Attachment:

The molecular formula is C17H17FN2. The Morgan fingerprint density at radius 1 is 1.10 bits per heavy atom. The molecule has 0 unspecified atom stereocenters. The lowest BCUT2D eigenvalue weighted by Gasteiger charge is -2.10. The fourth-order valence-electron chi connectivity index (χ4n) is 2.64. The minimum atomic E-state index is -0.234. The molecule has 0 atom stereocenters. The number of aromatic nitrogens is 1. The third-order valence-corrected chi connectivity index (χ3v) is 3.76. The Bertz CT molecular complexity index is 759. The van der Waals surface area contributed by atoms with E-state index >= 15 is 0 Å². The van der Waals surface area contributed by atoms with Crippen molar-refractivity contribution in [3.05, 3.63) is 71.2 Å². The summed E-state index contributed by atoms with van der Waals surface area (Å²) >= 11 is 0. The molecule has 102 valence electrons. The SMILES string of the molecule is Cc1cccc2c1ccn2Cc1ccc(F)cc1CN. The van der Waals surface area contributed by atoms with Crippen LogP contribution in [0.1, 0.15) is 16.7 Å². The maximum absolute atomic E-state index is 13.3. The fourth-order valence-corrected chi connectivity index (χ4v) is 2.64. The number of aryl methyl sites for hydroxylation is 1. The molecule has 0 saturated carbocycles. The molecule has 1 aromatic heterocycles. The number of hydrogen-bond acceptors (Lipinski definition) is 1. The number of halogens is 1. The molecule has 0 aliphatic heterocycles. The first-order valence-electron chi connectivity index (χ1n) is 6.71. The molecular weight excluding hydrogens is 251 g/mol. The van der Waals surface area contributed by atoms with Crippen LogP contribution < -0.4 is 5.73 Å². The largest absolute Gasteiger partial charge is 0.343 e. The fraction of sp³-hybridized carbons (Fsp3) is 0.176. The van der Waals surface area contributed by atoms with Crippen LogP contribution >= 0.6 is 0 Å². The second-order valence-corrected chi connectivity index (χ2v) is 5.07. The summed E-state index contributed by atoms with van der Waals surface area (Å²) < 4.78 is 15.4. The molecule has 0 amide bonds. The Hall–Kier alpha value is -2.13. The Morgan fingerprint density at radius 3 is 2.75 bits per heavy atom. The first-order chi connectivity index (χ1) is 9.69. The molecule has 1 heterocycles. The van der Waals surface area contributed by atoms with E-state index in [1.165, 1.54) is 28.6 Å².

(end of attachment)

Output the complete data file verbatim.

The molecular formula is C17H17FN2. The Morgan fingerprint density at radius 1 is 1.10 bits per heavy atom. The molecule has 0 unspecified atom stereocenters. The lowest BCUT2D eigenvalue weighted by Gasteiger charge is -2.10. The fourth-order valence-electron chi connectivity index (χ4n) is 2.64. The minimum atomic E-state index is -0.234. The molecule has 0 atom stereocenters. The number of aromatic nitrogens is 1. The third-order valence-corrected chi connectivity index (χ3v) is 3.76. The Bertz CT molecular complexity index is 759. The van der Waals surface area contributed by atoms with E-state index >= 15 is 0 Å². The van der Waals surface area contributed by atoms with Crippen molar-refractivity contribution in [3.05, 3.63) is 71.2 Å². The summed E-state index contributed by atoms with van der Waals surface area (Å²) >= 11 is 0. The molecule has 102 valence electrons. The SMILES string of the molecule is Cc1cccc2c1ccn2Cc1ccc(F)cc1CN. The van der Waals surface area contributed by atoms with Crippen LogP contribution in [0.1, 0.15) is 16.7 Å². The maximum absolute atomic E-state index is 13.3. The fourth-order valence-corrected chi connectivity index (χ4v) is 2.64. The number of aryl methyl sites for hydroxylation is 1. The molecule has 0 saturated carbocycles. The molecule has 1 aromatic heterocycles. The number of hydrogen-bond acceptors (Lipinski definition) is 1. The number of halogens is 1. The molecule has 0 aliphatic heterocycles. The first-order valence-electron chi connectivity index (χ1n) is 6.71. The molecular weight excluding hydrogens is 251 g/mol. The van der Waals surface area contributed by atoms with Crippen LogP contribution < -0.4 is 5.73 Å². The largest absolute Gasteiger partial charge is 0.343 e. The fraction of sp³-hybridized carbons (Fsp3) is 0.176. The van der Waals surface area contributed by atoms with Crippen LogP contribution >= 0.6 is 0 Å². The second-order valence-corrected chi connectivity index (χ2v) is 5.07. The summed E-state index contributed by atoms with van der Waals surface area (Å²) < 4.78 is 15.4. The molecule has 0 amide bonds. The Hall–Kier alpha value is -2.13. The Morgan fingerprint density at radius 3 is 2.75 bits per heavy atom. The first-order chi connectivity index (χ1) is 9.69. The molecule has 1 heterocycles. The van der Waals surface area contributed by atoms with E-state index in [1.165, 1.54) is 28.6 Å².